AN ongoing quest of mine is to cover a game at every club venue in the county.
Since October 2007, 85 different grounds have been ticked off, with 69 remaining, mostly around the perimeter of the county or else city clubs – places unlikely to be used as neutral venues, basically.
It may well be the case that the objective is never achieved – or maybe we'll engineer a few journeys, the way you could send off to Panini for the last few stickers when your album was nearly full.
Similarly, any such quest to mark off each county would be likely to suffer due to too few opportunities outside of Munster.
In saying that, Cork's sojourn in Division 3 of the Allianz Football League has allowed for some novelty, and Avantcard Páirc Seán Mac Diarmada in Carrick-on-Shannon was visited two and a half weeks ago while recently TEG Cusack Park in Mullingar added to the list.
Given that the city and eastwards is the 'hurling part' of the county, there might have been a chance that, coming from Upton, I was the most westerly traveller. Every day is a tea day – never coffee, I'm tea-total – but on Sunday it was essential. While queuing at the hut at Cusack Park, I got chatting to a Cork supporter and realised I was only in the ha'penny place in terms of travel.
Noreen Kingston was also warming up with a tea and she told me she had travelled from Drimoleague that morning – a journey of 310km door to door, the round trip totalling more than seven hours. Noreen put her presence down to the fact that her son Stephen is hurling-mad and, given the extreme weather conditions in Cusack Park, it was one for the die-hards. Stephen is 13 and his post-match summation was that it was a poor performance overall from Cork but that it's great to have two wins out of three in the league. Though, having read that, you mightn't want to take in the match report elsewhere in this section – it took me 900 or so words to say the same as what Stephen managed in just 22.
Thankfully, the Kingstons will have a shorter journey this week – 'only' an hour and ten minutes to get from home to Páirc Uí Chaoimh – but it got me thinking about parental sacrifices and how they help to shape our sporting experiences.
Of course, it's important to bear in mind that former Cork ladies' football manager Eamonn Ryan used to make the point that things like this are not really sacrifices, preferring instead to use the phrase 'winning choices'.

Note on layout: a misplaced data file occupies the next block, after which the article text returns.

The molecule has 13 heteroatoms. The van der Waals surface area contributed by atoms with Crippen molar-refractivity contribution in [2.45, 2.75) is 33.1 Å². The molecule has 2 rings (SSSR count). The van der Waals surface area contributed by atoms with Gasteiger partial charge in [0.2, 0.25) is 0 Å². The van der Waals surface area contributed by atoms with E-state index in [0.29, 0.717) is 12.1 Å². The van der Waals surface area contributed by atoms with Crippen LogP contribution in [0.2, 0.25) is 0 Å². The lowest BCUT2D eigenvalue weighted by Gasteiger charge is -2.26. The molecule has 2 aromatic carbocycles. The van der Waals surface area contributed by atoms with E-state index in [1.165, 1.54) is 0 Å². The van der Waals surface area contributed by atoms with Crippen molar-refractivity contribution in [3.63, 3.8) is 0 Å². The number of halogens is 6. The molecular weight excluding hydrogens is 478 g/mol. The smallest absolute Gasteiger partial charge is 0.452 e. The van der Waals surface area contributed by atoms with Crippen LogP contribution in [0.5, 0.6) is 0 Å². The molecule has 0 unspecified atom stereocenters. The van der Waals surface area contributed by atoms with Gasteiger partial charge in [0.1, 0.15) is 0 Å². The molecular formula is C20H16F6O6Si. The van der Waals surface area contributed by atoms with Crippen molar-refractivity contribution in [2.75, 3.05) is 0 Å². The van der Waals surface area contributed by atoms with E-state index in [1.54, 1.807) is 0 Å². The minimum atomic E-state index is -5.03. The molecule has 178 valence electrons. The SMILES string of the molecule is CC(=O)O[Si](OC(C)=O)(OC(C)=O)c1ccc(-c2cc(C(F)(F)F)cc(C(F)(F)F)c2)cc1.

For a parent, it probably doesn't feel like they are giving up much to indulge a child's passion, but these loving gestures shouldn't be overlooked.
If you're reading this, the chances are that you have a stronger-than-average interest in sport and there is a good likelihood that that was fostered by a parent. I don’t think I was at Kilbrittain’s IHC final loss to Youghal in 1988, but I was there as a four-year-old for the 1989 decider against Valley Rovers, which they also lost. I still remember the flag my mother made for the day, a yellow blanket married to black corduroy. It got good use over the coming years, with another defeat to Youghal in 1993 before the glass ceiling was broken with victory over Ballincollig in 1995.
By the time I was six and a half, I had twice witnessed Cork winning All-Ireland finals and, to be honest, I expected that there would be a double every year, or at least every two or three, just to give other counties a chance.
In tandem with those days was a growing love for Cork City, Turner's Cross becoming a mecca that still dictates my schedule for eight months of the year.
The common thread running through all of those games was of course the presence of my father alongside me, nurturing the interest and answering the non-stop stream of questions, some perceptive and a lot just inane. He deserves my unending thanks, though of course, you, dear reader, might be blaming him for sowing the seed which has brought me to this page.
So here's to him and Noreen Kingston and parents all over West Cork, the county and beyond, traipsing around the countryside to help breed the dreams of their children. While we might struggle to pay it back, we can at least pay it forward to the next generation.